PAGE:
Top 5 Tips for Improving Intercultural Communication in the Workplace

Mon, Aug 20, 2012

Internship Information

As our world is expanding, especially as it relates to technology, there are more and more people who are finding themselves working in a multi-cultural environment. This means that they are dealing with people who may be fluent in more than one language and have different customs when it comes to relating to other people. As a direct result, a heightened sense of awareness and sensitivity is needed in order for companies with these kinds of settings to be a long-term success.

If you work in an intercultural environment and you would like some tips on how to improve the communication within your workplace, here are five that will definitely make daily interactions much more effective:

Be respectful. The Golden Rule of “Do unto others as you would have them do unto you” basically applies to any situation, but it’s especially beneficial in a multi-cultural space. All of us want to be treated with courtesy and respect and that’s something that translates across all cultures and demographics, so make sure that you make it a priority in the office.

Apply good listening skills. Sometimes, especially if someone doesn’t speak as clearly as you would like, there can be a temptation to get frustrated, to cut them off, or to simply stop listening. This definitely does more harm than good. Everyone likes to be heard and so when you’re speaking to someone of a different culture than you, purpose in your mind to keep good eye contact, to not interrupt and to ask for clarification when something does not make sense to you. There’s a greater chance that they would rather repeat themselves than have you walk off assuming that they said something totally different than what they actually meant.

Keep the casual communication to a minimum. By “casual communication” we mean be careful when it comes to telling jokes and using slang terms. This is because what may translate to mean one thing in your country, it may mean something totally different in someone else’s. Most of us have heard the phrase, “When in doubt, don’t.” It doesn’t hurt to apply that pearl of wisdom here.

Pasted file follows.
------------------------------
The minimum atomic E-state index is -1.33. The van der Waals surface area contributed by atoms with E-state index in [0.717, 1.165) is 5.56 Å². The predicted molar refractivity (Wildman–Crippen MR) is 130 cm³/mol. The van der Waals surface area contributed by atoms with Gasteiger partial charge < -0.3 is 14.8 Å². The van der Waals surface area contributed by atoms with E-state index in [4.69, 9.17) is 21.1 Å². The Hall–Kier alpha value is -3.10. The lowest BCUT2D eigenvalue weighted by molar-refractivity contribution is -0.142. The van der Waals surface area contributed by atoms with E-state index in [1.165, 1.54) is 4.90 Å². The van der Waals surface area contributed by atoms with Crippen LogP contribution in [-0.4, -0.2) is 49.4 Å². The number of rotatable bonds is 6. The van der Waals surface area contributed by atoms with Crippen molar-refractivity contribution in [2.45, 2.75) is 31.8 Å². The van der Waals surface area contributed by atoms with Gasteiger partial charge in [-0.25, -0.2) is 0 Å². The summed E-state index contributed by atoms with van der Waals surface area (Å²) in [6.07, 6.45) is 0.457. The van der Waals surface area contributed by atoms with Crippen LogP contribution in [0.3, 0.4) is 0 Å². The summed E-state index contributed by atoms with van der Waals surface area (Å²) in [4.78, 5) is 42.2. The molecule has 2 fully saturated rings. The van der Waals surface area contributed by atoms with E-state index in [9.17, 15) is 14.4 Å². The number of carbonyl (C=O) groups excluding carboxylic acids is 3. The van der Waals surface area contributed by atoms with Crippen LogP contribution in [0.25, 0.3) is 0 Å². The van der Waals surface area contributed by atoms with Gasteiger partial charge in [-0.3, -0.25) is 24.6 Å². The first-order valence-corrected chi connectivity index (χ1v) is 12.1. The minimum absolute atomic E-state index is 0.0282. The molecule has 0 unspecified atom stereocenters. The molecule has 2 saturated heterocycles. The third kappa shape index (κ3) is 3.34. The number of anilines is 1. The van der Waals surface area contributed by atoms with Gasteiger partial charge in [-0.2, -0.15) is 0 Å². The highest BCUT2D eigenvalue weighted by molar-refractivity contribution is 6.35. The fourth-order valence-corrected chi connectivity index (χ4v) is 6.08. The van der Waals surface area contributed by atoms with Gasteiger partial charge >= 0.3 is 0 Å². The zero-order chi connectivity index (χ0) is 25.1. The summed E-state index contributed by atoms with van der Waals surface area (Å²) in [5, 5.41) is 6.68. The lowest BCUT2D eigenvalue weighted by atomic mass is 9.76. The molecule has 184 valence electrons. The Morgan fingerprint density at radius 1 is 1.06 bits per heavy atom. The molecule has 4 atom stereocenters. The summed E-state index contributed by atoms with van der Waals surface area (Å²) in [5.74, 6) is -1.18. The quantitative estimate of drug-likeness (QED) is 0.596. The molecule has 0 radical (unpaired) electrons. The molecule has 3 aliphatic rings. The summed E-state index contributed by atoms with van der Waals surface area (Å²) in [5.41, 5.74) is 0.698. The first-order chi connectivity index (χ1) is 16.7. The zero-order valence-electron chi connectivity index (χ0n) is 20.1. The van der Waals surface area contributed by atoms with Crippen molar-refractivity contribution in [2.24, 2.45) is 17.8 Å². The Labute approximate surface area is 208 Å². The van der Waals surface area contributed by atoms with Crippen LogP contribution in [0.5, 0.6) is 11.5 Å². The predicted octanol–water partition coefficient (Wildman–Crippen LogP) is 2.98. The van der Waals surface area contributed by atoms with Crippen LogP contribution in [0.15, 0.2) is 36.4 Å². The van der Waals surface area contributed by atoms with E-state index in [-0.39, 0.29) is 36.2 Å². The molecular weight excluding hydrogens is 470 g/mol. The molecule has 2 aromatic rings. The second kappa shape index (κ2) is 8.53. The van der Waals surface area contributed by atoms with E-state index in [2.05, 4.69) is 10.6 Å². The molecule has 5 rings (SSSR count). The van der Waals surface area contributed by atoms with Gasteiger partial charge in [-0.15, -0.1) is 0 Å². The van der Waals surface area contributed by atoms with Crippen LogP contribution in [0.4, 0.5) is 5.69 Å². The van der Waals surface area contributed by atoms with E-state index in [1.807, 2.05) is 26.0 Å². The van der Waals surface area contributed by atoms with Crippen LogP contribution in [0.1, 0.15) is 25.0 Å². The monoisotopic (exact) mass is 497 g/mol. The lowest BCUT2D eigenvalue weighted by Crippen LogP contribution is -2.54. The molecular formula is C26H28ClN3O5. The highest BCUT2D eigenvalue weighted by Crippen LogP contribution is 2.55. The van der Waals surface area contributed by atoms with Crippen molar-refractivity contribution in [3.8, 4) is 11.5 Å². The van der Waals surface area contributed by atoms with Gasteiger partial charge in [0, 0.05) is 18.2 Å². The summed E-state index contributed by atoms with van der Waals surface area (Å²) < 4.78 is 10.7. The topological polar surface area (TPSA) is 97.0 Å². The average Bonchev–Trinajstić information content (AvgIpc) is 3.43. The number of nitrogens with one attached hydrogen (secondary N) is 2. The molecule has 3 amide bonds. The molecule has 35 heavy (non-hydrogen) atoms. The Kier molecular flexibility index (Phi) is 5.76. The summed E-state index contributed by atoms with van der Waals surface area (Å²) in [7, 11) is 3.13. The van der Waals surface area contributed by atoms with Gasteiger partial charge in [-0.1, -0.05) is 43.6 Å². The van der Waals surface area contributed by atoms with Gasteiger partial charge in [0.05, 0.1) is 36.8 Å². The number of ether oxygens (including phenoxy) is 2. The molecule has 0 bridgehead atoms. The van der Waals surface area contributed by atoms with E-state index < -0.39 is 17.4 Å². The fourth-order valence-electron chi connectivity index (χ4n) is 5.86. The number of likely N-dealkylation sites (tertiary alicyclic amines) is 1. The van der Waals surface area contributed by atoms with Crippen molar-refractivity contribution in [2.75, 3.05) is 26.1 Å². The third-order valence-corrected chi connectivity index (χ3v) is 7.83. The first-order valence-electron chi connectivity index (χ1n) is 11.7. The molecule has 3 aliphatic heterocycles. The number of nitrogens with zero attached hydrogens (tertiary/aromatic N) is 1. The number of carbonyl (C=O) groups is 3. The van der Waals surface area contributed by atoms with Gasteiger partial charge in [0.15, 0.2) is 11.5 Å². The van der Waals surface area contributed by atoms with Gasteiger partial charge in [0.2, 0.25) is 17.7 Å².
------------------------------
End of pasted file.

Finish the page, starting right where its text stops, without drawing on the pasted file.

Ask questions. There may be days when you’ll find yourself feeling like you wish that you had a master of mass communication in order to deal with the people around you, but don’t be so hard on yourself. When you’re not sure of what’s going on, there is nothing wrong with simply asking questions. If you aren’t successful in relaying your concerns verbally, opt for sending it in email form or using someone as a “middle man” to help in getting your point across.

Be pleasant. Body language is something that translates pretty clearly in just about every language. People don’t need to speak the same one to understand the tapping of feet, the rolling of eyes or the curling of a lip. So, make sure that when you’re speaking or listening to someone, that you present a pleasant kind of disposition. Making people feel comfortable in your presence is one of the best ways to encourage effective communication within the workplace.

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